Paw prints at the dog kennel


Here's a floor we recently completed. It has also been our most shared and organically reached floor hitting over 65k views, not bad for a facebook page with less than four thousand followers. Anyways I'll be giving a overview of the floor along with the materials that we used to complete the project.

For all of our floors we start by profiling the surface. Most times this is done with a diamond grinder and occasionally we use a shot blaster if the material we are using calls for it. For this job we went with 12 grit single rombus diamonds on my fastprep grinder. We do this so that the floor has a profie for the materials to grab onto as well as opening the pores of the concrete so it can soak in for a better bond. We had to remove some silicone from the control joints which turned out to be a little more time consuming than expected. Once they were cleared out we prefilled them with silica sand and then added some general polymers 4700 quick cure patch so that we would be able to grind them smooth for a seamless looking floor.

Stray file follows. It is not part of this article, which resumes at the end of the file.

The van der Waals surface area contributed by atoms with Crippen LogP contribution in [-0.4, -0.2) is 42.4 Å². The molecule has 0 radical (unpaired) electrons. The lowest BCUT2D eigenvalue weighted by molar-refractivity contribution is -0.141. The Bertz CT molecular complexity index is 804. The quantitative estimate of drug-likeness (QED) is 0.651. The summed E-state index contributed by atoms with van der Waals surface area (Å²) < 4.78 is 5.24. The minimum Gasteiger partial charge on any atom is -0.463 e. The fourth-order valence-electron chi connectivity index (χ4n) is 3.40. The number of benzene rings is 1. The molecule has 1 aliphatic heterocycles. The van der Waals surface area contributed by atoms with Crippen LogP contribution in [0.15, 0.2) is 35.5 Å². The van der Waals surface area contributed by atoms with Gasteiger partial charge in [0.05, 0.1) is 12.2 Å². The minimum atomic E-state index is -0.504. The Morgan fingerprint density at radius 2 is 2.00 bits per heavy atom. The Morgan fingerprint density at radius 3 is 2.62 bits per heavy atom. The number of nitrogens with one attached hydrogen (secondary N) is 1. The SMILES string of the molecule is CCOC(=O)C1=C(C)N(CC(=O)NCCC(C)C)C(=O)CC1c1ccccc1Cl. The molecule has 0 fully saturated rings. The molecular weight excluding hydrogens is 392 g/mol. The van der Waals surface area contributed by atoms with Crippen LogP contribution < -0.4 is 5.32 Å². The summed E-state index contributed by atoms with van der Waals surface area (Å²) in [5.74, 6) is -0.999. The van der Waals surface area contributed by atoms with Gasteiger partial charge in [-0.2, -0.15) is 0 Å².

I talked the owners into letting me get creative and custom make six paw prints that were made of the same type of flake as the rest of the floor. Alot of companies will use stickers for custom pieces, where's the fun in that? I drew out the shape and cut it out of mdf board that I would use for my stencil. After it was done I traced out six on the floor going from the front door to the rear. Then we applied a base coat of epoxy and broadcasted our full flake system into them. By the time this was done we had about 7 hours into the project including the prepping of the floor. We decided to call it a day and wait till morning to do the body coat.

The next morning we scraped the loose flake and vaccumed the paw prints. The looked flawless. We got all our materials set out and organized for the main body of the floor. We used the Purepoxy fastcure epoxy for the body, once rolled out we did a full broadcast of the domino flake blend, one of the most common we do. After the flakes were thrown we had about two hours before we could be back on the floor. Time for lunch and being that we were in Ogilvie we hit up Finish Line for burgers till the floor was dry.

After the basecoat had dried we scrape the entire floor with metal scrapers. This helps break down any sharp spots that are sticking up as well as loosens any flakes that didn't adhere well. Then the the entire floor gets vaccumed and leaf blown to get up all the loose ones. The final step is applying a polyaspartic topcoat in a gloss finish. Once this is applied the floor can usually be walked on in about five hours and driven on in twenty four hours.